Fourthly, I sincerely hold that the doctrine of faith was handed down to us from the apostles through the orthodox Fathers in exactly the same meaning and always in the same purport. Therefore, I entirely reject the heretical’ misrepresentation that dogmas evolve and change from one meaning to another different from the one which the Church held previously. I also condemn every error according to which, in place of the divine deposit which has been given to the spouse of Christ to be carefully guarded by her, there is put a philosophical figment or product of a human conscience that has gradually been developed by human effort and will continue to develop indefinitely.
This is merely the policy that followed from Pius X’s condemnation of Modernism and the notion of evolution of doctrine (13).
Maybe someone schooled in upper level logic can reconcile development of doctrine (A) with a condemnation of development of doctrine (not A). Curious minds do want to know. But perhaps Bryan along with Jason and the Callers should consider one of their fellow converts from a semi-Reformed Protestant background who might judge their high view of logic as just one more instance of Protestant rationalism and logocentrism:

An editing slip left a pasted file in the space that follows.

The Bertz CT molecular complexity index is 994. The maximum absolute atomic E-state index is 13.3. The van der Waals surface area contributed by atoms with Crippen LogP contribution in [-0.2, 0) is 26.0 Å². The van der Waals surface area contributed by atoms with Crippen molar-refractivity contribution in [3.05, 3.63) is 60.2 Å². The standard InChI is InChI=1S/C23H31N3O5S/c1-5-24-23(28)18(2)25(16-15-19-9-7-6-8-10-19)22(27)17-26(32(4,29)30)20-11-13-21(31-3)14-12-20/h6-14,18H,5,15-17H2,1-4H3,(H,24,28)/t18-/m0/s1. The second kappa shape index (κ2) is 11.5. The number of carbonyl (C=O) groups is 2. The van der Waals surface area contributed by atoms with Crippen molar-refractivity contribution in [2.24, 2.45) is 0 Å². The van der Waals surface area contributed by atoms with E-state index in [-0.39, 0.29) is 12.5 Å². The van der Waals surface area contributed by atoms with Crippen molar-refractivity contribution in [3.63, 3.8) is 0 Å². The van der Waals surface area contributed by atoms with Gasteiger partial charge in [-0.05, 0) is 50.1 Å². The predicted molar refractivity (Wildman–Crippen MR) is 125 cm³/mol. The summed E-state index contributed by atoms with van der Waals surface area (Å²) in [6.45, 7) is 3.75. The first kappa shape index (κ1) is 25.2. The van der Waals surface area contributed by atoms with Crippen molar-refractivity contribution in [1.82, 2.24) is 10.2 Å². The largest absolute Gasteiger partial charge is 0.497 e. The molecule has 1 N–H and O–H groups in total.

For evangelicals, things say what they mean and mean what they say. Lines are drawn, people get clear on where they stand, and clarity and consistency throughout is paramount. That is its literal, either/or, univocal approach at work again. that view also reflects Protestantism central emphasis on the word. . . . Correct words, for Protestants — particularly for evangelical rationalists — are therefore nearly themselves sacred, because Christian truth itself is presented directly in the right words.